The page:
The concept of authenticity: what it means to consumersJOURNAL OF MARKETING, 2021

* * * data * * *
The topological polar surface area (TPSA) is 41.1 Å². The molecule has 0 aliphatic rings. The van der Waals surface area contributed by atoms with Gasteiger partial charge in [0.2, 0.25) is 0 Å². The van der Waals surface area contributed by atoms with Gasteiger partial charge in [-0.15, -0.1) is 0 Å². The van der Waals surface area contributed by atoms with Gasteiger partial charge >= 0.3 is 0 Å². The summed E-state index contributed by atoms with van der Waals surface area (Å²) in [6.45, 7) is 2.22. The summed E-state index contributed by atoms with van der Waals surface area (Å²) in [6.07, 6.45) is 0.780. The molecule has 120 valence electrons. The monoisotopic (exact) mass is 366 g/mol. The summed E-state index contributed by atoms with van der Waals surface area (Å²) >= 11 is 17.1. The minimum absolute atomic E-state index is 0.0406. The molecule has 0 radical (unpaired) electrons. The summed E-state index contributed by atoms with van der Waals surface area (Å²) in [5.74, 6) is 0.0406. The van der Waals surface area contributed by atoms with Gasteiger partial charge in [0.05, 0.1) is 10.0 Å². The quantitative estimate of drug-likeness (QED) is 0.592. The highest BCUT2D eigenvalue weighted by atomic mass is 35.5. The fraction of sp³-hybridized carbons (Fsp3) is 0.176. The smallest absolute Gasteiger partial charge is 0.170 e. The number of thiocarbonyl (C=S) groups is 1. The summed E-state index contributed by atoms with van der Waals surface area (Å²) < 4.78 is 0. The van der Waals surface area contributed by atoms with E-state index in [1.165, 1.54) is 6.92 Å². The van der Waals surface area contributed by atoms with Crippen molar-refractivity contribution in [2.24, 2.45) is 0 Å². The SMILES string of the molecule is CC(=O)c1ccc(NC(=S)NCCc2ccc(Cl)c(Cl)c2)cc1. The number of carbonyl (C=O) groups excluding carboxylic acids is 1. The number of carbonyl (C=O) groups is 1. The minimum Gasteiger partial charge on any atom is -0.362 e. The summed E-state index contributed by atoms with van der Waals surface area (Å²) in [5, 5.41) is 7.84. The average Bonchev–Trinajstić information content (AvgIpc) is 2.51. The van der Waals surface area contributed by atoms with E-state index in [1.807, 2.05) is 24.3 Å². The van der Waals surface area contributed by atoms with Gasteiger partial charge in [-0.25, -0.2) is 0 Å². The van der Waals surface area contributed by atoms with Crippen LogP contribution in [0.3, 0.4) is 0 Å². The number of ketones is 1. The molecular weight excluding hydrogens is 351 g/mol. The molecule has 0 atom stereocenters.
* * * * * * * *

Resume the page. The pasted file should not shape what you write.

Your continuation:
The literature is filled with numerous idiosyncratic definitions of what it means for consumption to be authentic. The authors address the resulting conceptual ambiguity by reconceptualizing authenticity, defining it as a holistic consumer assessment determined by six component judgments (accuracy, connectedness, integrity, legitimacy, originality, and proficiency) whereby the role of each component can change according to the consumption context. This definition emerges from a two-stage, multimethod concept reconstruction process leveraging data from more than 3,000 consumers across no fewer than 17 types of consumption experiences. In stage one, the authors take a qualitative approach employing both in-depth interviews and surveys (one conducted on a nationally representative sample) to identify authenticity’s six constituent components. The final components are based on themes emerging from consumer data that were integrated and reconciled with existing definitions in the literature. In stage two, quantitative analyses empirically estimate the six components and support the composite formative nature of the construct. The authors document how certain components contribute to assessments of authenticity differently across contexts; in addition, they show that authenticity has consumer-relevant downstream consequences while being conceptually distinct from consumer attitudes. Their findings offer practitioners direction regarding what to emphasize to convey authenticity to consumers.